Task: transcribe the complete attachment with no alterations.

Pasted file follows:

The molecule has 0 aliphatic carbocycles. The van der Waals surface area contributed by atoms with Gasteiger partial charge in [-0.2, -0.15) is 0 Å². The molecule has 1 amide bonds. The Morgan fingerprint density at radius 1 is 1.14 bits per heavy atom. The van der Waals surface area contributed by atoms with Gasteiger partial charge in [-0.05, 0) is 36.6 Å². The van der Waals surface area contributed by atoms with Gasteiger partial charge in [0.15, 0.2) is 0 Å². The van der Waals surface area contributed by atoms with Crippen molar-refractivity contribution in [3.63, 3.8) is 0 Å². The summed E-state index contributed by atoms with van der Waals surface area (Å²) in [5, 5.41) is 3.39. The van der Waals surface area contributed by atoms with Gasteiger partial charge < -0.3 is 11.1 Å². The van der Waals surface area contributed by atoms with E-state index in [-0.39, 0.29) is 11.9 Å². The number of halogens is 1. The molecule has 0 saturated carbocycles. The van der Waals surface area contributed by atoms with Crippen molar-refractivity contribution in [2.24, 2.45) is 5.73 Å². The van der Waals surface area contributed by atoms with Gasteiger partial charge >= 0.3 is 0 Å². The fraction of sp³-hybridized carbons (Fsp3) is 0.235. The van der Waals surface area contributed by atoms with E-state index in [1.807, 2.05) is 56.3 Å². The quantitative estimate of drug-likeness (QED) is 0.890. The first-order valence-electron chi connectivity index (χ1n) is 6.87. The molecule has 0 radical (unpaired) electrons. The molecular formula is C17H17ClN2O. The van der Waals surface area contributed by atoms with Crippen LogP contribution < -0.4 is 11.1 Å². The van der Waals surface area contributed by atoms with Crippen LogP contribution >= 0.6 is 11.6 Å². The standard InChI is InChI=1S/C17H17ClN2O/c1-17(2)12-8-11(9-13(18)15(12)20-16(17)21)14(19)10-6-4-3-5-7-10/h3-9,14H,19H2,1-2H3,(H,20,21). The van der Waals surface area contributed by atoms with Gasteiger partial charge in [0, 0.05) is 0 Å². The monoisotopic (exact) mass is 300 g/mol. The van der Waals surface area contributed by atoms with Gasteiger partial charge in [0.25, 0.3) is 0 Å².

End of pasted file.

The molecule has 0 aliphatic carbocycles. The van der Waals surface area contributed by atoms with Gasteiger partial charge in [-0.2, -0.15) is 0 Å². The molecule has 1 amide bonds. The Morgan fingerprint density at radius 1 is 1.14 bits per heavy atom. The van der Waals surface area contributed by atoms with Gasteiger partial charge in [-0.05, 0) is 36.6 Å². The van der Waals surface area contributed by atoms with Gasteiger partial charge in [0.15, 0.2) is 0 Å². The van der Waals surface area contributed by atoms with Crippen molar-refractivity contribution in [3.63, 3.8) is 0 Å². The summed E-state index contributed by atoms with van der Waals surface area (Å²) in [5, 5.41) is 3.39. The van der Waals surface area contributed by atoms with Gasteiger partial charge < -0.3 is 11.1 Å². The van der Waals surface area contributed by atoms with E-state index in [-0.39, 0.29) is 11.9 Å². The number of halogens is 1. The molecule has 0 saturated carbocycles. The van der Waals surface area contributed by atoms with Crippen molar-refractivity contribution in [2.24, 2.45) is 5.73 Å². The van der Waals surface area contributed by atoms with Gasteiger partial charge >= 0.3 is 0 Å². The fraction of sp³-hybridized carbons (Fsp3) is 0.235. The van der Waals surface area contributed by atoms with E-state index in [1.807, 2.05) is 56.3 Å². The quantitative estimate of drug-likeness (QED) is 0.890. The first-order valence-electron chi connectivity index (χ1n) is 6.87. The molecule has 0 radical (unpaired) electrons. The molecular formula is C17H17ClN2O. The van der Waals surface area contributed by atoms with Crippen LogP contribution < -0.4 is 11.1 Å². The van der Waals surface area contributed by atoms with Crippen LogP contribution >= 0.6 is 11.6 Å². The standard InChI is InChI=1S/C17H17ClN2O/c1-17(2)12-8-11(9-13(18)15(12)20-16(17)21)14(19)10-6-4-3-5-7-10/h3-9,14H,19H2,1-2H3,(H,20,21). The van der Waals surface area contributed by atoms with Gasteiger partial charge in [0, 0.05) is 0 Å². The monoisotopic (exact) mass is 300 g/mol. The van der Waals surface area contributed by atoms with Gasteiger partial charge in [0.25, 0.3) is 0 Å².